There’s something magical about just having one child here. I love having two, and am hoping for three, and between my stepdaughters, Annie’s daughter Glennys, and the little ones I babysit for, I’ve usually got a LOT of kids running around – and it’s great. I love it, really, almost all the time. But when it’s just me and either Jess or Sam, it’s so sweet and tender and just peaceful and loving. I’m really looking forward to tonight.
My only excuse is that it’s hot. And even though I’m happily enclosed in an air conditioned apartment, I’m still feeling like just laying down somewhere quiet to sleep. Unfortunately, I’ve still got sixty percent of my kids (easy math when you’ve got five kids here) still awake so I’m pouring a cup of coffee and hoping for the best.
Actively working on weaning – at least for today. I’ve embarked on this before and always gave up – this kid is just too stubborn for me. When we pit our wills against each other, I can win, but it’s really hard – and he isn’t giving up nursing without a serious fight. But three years is enough, I was hoping for one full year, happy to have reached two, and am now so incredibly ready for it to be over and done with. I don’t mind changing diapers, the fact that he’s got zippo interest in the potty doesn’t bother me, the fact that he’s still climbing into my bed most nights is fine by me, but the nursing has got to go. With any luck. Like any relationship, it takes two so I’m trying to gently push towards weaning. I don’t think it’ll happen overnight, but that’s where I am right now.
In other news – the father/daughter camping trip went GREAT. The girls all had a great time, with the exception of Sarah, who woke up and got a little freaked out about being in the tent. Marc ended up getting them all up (the other two woke up when Sarah started crying) and going out to go the bathroom, which was actually lovely, because they got to see the stars. Living in a city, they haven’t seen that before and it was magical for them. They can’t wait to go again – I think the Daddy/Daughter camping trip will be a new summer tradition.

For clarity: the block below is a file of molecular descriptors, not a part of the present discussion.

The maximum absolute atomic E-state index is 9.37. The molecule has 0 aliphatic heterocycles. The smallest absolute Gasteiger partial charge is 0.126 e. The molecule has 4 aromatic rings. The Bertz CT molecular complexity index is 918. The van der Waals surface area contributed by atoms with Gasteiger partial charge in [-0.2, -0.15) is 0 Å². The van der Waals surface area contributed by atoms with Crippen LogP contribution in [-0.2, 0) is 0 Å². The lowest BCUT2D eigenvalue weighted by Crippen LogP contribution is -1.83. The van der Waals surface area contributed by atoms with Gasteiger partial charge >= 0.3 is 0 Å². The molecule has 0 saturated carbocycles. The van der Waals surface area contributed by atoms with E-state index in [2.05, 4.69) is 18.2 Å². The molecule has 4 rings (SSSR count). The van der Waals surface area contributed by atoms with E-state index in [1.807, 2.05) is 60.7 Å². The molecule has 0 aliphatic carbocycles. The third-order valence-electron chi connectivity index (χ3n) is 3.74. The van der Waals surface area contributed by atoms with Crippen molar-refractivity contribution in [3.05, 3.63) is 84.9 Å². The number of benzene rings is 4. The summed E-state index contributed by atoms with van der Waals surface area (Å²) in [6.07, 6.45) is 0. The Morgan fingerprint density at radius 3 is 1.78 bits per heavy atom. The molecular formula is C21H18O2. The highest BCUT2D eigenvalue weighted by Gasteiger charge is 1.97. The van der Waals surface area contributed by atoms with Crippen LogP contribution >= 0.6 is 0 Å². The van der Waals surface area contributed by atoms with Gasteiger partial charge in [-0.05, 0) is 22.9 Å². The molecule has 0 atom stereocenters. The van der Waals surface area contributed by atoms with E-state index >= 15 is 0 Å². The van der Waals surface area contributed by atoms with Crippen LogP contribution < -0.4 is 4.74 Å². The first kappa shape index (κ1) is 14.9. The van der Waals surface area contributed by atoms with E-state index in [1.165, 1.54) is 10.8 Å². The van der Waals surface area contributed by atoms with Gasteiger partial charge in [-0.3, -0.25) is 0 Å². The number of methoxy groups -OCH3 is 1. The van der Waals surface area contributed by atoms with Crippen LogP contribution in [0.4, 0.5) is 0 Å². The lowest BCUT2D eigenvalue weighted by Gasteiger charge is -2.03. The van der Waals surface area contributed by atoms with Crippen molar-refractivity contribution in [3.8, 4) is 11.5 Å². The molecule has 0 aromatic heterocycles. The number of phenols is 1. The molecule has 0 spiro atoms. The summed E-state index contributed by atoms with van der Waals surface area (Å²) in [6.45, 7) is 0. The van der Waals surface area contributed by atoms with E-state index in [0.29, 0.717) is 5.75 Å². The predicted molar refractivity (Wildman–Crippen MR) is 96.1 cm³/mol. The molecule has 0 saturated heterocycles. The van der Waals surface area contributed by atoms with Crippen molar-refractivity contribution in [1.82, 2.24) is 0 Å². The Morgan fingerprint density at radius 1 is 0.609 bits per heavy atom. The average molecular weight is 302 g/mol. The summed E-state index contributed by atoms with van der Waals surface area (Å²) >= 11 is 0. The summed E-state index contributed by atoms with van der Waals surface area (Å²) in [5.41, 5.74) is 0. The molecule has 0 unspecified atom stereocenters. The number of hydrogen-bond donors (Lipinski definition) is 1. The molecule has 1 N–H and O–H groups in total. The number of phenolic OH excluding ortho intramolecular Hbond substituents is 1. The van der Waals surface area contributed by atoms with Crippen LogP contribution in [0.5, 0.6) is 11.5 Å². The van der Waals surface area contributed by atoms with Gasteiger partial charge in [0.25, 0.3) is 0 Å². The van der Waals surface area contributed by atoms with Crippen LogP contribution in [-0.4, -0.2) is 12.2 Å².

Jess has another two weeks until school starts, and most of the school shopping is done. I still need to get her a backpack (one with wheels like her older sisters) and a new lunchbox, but I was able to get most of her actual pen/pencil/crayon/construction paper stuff at the dollar store.
I’ve been thinking about this for the past day or so, after a conversation that I had with one of my aunts. Because I am a happy housewife, a SAHM, whatever term you want to use – and I still self-identify as a feminist. I don’t see the contradiction.
Part of my job, as I see it, part of my “duty” as a parent, is to provide a stable, loving home environment for my children. This includes having a roof over their heads, food to eat, clean clothes to wear and hugs and kisses on demand. Marc and I never sat down and clearly listed out what he’s responsible for and what I am, but let’s just say – if you plopped my family down in the 1950’s, on the surface, we wouldn’t seem that out of place. Marc goes to work every day, handles the bills, always knows what’s in our checking account and takes out the trash. I do everything else. I nag and occasionally Marc’ll do the dishes, or break up a battle between the kids, but for the most part, I handle the day-to-day parenting issues, overseeing baths and meals, changing diapers, I get up in the middle of the night with them, etc. We make all the big decisions together (which means any major purchase gets discussed, any major disciplinary action gets debated, etc) – we are a team, absolutely, with specific spheres of influence and responsibility.
It’s not that I’m incapable of earning money to support my family – for most of Jessie’s first year, I was the sole breadwinner. And I worked part time from the time she was two until Sam was born when she was three and a half. I know how to lug trash outside on Tuesdays. For what it’s worth, I also know how to pump gas and check oil on the car – although I haven’t done it in years because Marc does that. But it just works for us this way. I’m proud of what I do – a big part of my self-identity, at this point in my life, is caught up in my “job,” – I’m a stay at home mom, a housewife. I feel responsible for the state of my house, I feel stressed and irritable when the house is a disaster, I worry about the care and feeding of my kids on a level that just doesn’t occur to Marc, because it’s not his “job.” He’s a loving, devoted parent – and spends a lot of time with his children – but he’s not me.